14Consequences Discuss when establishing ground rules Should be fair, reasonable and related to appropriate behaviourEmphasise they are in direct response to learner’s choiceCertainty rather than severityOffer some negotiation and opportunity to make restitution where appropriate
15Repair and rebuildCorrection can erode relationships and damage self-esteem.It’s our job to develop and manage positive working relationships.A simple acknowledgement of improved behaviour is often enough.A friendly and courteous word as learners leave goes a long way.
16Inspirational Leadership in Football Management What defines an inspirational leader?Personal ‘make-up’Novel outlook‘Turn-on’ capabilityN.B. They communicate effectively
17Communication British people tend to talk around issues! You need to be succinct and politeUnambiguous“so many managers need 20 minutes to get their point over, Arsene will do it in 10 words, so succinct and so simple”“If you're in the penalty area and don't know what to do with the ball, put it in the net and we'll discuss the options later.” Bob PaisleyEriksson lesson?Quiet authority can later be interpreted as devious prevarication!
18Ground rules for life : practice what you preach to your children SharePlay fairDon’t hitRemember to flushHold hands in trafficTidy up after your own messPut things back where you found themDon’t take things that aren’t yoursSay sorry when you hurt someone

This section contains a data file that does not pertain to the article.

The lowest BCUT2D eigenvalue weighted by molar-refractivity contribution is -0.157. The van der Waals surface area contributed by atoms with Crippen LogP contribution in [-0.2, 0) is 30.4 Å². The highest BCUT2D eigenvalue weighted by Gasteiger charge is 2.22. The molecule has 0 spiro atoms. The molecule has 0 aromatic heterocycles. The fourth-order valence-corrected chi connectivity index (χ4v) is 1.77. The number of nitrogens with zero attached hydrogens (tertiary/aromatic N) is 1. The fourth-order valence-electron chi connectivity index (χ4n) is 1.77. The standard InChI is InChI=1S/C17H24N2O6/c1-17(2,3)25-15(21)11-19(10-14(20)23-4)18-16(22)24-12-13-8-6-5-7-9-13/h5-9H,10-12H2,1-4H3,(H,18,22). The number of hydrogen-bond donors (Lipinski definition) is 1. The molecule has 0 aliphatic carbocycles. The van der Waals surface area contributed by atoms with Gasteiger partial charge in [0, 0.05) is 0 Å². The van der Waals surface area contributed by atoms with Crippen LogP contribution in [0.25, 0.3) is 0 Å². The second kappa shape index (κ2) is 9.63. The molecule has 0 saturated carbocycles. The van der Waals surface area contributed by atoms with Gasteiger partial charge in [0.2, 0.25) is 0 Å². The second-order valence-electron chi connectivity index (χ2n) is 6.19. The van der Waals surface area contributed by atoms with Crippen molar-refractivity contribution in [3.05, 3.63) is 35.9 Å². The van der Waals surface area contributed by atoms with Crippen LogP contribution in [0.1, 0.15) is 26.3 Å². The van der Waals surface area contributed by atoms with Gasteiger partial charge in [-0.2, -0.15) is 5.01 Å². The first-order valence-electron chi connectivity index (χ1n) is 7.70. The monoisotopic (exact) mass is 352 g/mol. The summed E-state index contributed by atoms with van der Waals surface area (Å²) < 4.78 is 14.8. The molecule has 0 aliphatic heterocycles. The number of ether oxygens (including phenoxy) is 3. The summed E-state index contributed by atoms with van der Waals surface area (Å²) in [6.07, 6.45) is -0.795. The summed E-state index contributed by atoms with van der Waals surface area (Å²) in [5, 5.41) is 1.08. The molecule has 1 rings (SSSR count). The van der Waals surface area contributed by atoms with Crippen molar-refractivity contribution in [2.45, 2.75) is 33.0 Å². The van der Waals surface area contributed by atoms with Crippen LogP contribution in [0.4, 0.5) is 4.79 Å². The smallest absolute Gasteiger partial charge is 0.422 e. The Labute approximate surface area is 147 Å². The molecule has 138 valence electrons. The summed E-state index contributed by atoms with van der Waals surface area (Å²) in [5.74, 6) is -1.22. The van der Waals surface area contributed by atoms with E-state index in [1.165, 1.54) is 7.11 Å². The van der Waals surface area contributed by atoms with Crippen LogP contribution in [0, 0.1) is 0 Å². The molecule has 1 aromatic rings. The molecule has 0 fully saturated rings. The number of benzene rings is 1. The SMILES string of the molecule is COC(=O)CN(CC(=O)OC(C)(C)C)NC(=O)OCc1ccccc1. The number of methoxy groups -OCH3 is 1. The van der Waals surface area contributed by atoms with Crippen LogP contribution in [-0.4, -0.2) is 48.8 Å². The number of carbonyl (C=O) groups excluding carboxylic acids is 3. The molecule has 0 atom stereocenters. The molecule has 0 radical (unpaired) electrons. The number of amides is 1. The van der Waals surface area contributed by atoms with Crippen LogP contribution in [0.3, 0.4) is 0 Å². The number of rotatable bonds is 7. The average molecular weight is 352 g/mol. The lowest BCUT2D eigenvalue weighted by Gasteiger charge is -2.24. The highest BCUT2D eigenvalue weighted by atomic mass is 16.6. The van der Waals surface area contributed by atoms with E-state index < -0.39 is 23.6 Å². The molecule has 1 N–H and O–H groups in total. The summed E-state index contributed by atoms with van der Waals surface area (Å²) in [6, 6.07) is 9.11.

20Sample of ReferencesBolchover, D. & Brady, C. (2006) The 90-Minute Manager. Prentice Hall.Bramson, R.M. (1981) Coping with Difficult People. Ballantine BooksBuckingham, M. & Coffman, C. (1999) First, Break all the rules. Simon & Schuster.Carter, N. (2006) The Football Manager: A History. Routledge.Capelli, P. (2000) ‘A market driven approach towards retaining talent’, Harvard Business Review, Jan/Feb.Crust, L. & Lawrence, I. (2006) A Review of Leadership in Sport: Implications for Football Management. Athletic Insight: The Online Journal of Sport Psychology. Dec, Vol 8 (4).Hopcraft, A. (1971) The Football Man: People and Passions in Soccer. Penguin.Rothenburg, R. (2001) ‘Arie de Geus: the thought leader interview’. Strategy and Business, No.2.Szymanski, S. & Kuypers, T. (1999) Winners and Losers: The Business Strategy of Football. Viking.Wagg, S. (1984) The Football World: A Contemporary Social History. Brighton: Harvester.